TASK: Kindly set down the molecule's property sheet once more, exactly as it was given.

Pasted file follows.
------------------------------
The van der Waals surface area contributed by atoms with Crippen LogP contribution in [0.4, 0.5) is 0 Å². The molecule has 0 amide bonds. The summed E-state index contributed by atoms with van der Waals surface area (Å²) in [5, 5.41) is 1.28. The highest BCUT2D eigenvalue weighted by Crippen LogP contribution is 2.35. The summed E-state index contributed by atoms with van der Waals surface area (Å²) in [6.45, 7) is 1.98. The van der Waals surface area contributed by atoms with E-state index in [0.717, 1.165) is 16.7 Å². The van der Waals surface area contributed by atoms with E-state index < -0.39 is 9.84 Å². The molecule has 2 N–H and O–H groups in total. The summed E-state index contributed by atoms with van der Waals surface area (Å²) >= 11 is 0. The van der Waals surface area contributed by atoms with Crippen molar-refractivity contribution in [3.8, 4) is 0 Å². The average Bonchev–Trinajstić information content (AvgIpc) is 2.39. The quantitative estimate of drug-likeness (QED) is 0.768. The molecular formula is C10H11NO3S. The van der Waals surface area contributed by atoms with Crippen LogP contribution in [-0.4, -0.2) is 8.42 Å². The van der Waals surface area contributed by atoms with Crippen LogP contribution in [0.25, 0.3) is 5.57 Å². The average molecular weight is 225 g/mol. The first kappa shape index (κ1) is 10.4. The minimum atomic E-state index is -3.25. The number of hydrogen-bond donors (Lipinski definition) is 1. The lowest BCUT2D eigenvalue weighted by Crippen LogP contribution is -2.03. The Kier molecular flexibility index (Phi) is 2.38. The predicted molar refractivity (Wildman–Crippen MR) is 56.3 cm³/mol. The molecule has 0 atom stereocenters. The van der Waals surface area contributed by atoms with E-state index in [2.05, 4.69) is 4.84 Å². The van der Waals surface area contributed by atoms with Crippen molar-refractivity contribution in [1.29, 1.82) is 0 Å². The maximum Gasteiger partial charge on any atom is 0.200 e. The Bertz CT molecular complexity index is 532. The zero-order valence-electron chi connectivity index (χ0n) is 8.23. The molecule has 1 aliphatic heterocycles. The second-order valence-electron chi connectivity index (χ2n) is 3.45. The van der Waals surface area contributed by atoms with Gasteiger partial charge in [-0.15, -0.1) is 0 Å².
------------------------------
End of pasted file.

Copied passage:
The van der Waals surface area contributed by atoms with Crippen LogP contribution in [0.4, 0.5) is 0 Å². The molecule has 0 amide bonds. The summed E-state index contributed by atoms with van der Waals surface area (Å²) in [5, 5.41) is 1.28. The highest BCUT2D eigenvalue weighted by Crippen LogP contribution is 2.35. The summed E-state index contributed by atoms with van der Waals surface area (Å²) in [6.45, 7) is 1.98. The van der Waals surface area contributed by atoms with E-state index in [0.717, 1.165) is 16.7 Å². The van der Waals surface area contributed by atoms with E-state index < -0.39 is 9.84 Å². The molecule has 2 N–H and O–H groups in total. The summed E-state index contributed by atoms with van der Waals surface area (Å²) >= 11 is 0. The van der Waals surface area contributed by atoms with Crippen molar-refractivity contribution in [3.8, 4) is 0 Å². The average Bonchev–Trinajstić information content (AvgIpc) is 2.39. The quantitative estimate of drug-likeness (QED) is 0.768. The molecular formula is C10H11NO3S. The van der Waals surface area contributed by atoms with Crippen LogP contribution in [-0.4, -0.2) is 8.42 Å². The van der Waals surface area contributed by atoms with Crippen LogP contribution in [0.25, 0.3) is 5.57 Å². The average molecular weight is 225 g/mol. The first kappa shape index (κ1) is 10.4. The minimum atomic E-state index is -3.25. The number of hydrogen-bond donors (Lipinski definition) is 1. The lowest BCUT2D eigenvalue weighted by Crippen LogP contribution is -2.03. The Kier molecular flexibility index (Phi) is 2.38. The predicted molar refractivity (Wildman–Crippen MR) is 56.3 cm³/mol. The molecule has 0 atom stereocenters. The van der Waals surface area contributed by atoms with E-state index in [2.05, 4.69) is 4.84 Å². The van der Waals surface area contributed by atoms with Crippen molar-refractivity contribution in [1.29, 1.82) is 0 Å². The maximum Gasteiger partial charge on any atom is 0.200 e. The Bertz CT molecular complexity index is 532. The zero-order valence-electron chi connectivity index (χ0n) is 8.23. The molecule has 1 aliphatic heterocycles. The second-order valence-electron chi connectivity index (χ2n) is 3.45. The van der Waals surface area contributed by atoms with Gasteiger partial charge in [-0.15, -0.1) is 0 Å².